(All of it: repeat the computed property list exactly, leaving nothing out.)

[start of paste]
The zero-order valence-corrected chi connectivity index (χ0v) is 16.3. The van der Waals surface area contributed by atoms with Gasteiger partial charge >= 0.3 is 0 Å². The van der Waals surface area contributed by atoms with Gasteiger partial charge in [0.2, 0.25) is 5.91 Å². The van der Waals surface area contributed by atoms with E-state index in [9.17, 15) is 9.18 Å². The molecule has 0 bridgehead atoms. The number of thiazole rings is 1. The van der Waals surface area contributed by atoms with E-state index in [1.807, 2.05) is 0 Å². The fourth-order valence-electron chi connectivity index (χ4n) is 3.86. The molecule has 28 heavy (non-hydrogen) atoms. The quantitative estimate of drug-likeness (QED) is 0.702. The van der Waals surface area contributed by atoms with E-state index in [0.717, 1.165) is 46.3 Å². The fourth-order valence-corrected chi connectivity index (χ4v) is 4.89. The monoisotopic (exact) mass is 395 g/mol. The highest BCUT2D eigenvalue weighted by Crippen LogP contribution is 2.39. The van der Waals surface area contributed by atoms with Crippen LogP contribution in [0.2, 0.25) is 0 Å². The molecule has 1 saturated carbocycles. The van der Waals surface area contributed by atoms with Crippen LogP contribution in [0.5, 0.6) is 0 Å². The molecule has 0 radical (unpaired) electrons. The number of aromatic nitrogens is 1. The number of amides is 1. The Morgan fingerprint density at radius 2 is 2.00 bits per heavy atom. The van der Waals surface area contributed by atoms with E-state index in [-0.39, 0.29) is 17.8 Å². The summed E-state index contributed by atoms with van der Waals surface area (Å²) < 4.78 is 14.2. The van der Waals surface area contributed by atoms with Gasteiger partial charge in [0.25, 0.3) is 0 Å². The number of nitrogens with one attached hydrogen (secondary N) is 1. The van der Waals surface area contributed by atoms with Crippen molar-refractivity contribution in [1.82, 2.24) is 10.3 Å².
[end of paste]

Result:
The zero-order valence-corrected chi connectivity index (χ0v) is 16.3. The van der Waals surface area contributed by atoms with Gasteiger partial charge >= 0.3 is 0 Å². The van der Waals surface area contributed by atoms with Gasteiger partial charge in [0.2, 0.25) is 5.91 Å². The van der Waals surface area contributed by atoms with E-state index in [9.17, 15) is 9.18 Å². The molecule has 0 bridgehead atoms. The number of thiazole rings is 1. The van der Waals surface area contributed by atoms with E-state index in [1.807, 2.05) is 0 Å². The fourth-order valence-electron chi connectivity index (χ4n) is 3.86. The molecule has 28 heavy (non-hydrogen) atoms. The quantitative estimate of drug-likeness (QED) is 0.702. The van der Waals surface area contributed by atoms with E-state index in [0.717, 1.165) is 46.3 Å². The fourth-order valence-corrected chi connectivity index (χ4v) is 4.89. The monoisotopic (exact) mass is 395 g/mol. The highest BCUT2D eigenvalue weighted by Crippen LogP contribution is 2.39. The van der Waals surface area contributed by atoms with Crippen LogP contribution in [0.2, 0.25) is 0 Å². The molecule has 1 saturated carbocycles. The van der Waals surface area contributed by atoms with Crippen LogP contribution in [0.5, 0.6) is 0 Å². The molecule has 0 radical (unpaired) electrons. The number of aromatic nitrogens is 1. The number of amides is 1. The Morgan fingerprint density at radius 2 is 2.00 bits per heavy atom. The van der Waals surface area contributed by atoms with E-state index in [-0.39, 0.29) is 17.8 Å². The summed E-state index contributed by atoms with van der Waals surface area (Å²) < 4.78 is 14.2. The van der Waals surface area contributed by atoms with Gasteiger partial charge in [0.25, 0.3) is 0 Å². The number of nitrogens with one attached hydrogen (secondary N) is 1. The van der Waals surface area contributed by atoms with Crippen molar-refractivity contribution in [1.82, 2.24) is 10.3 Å².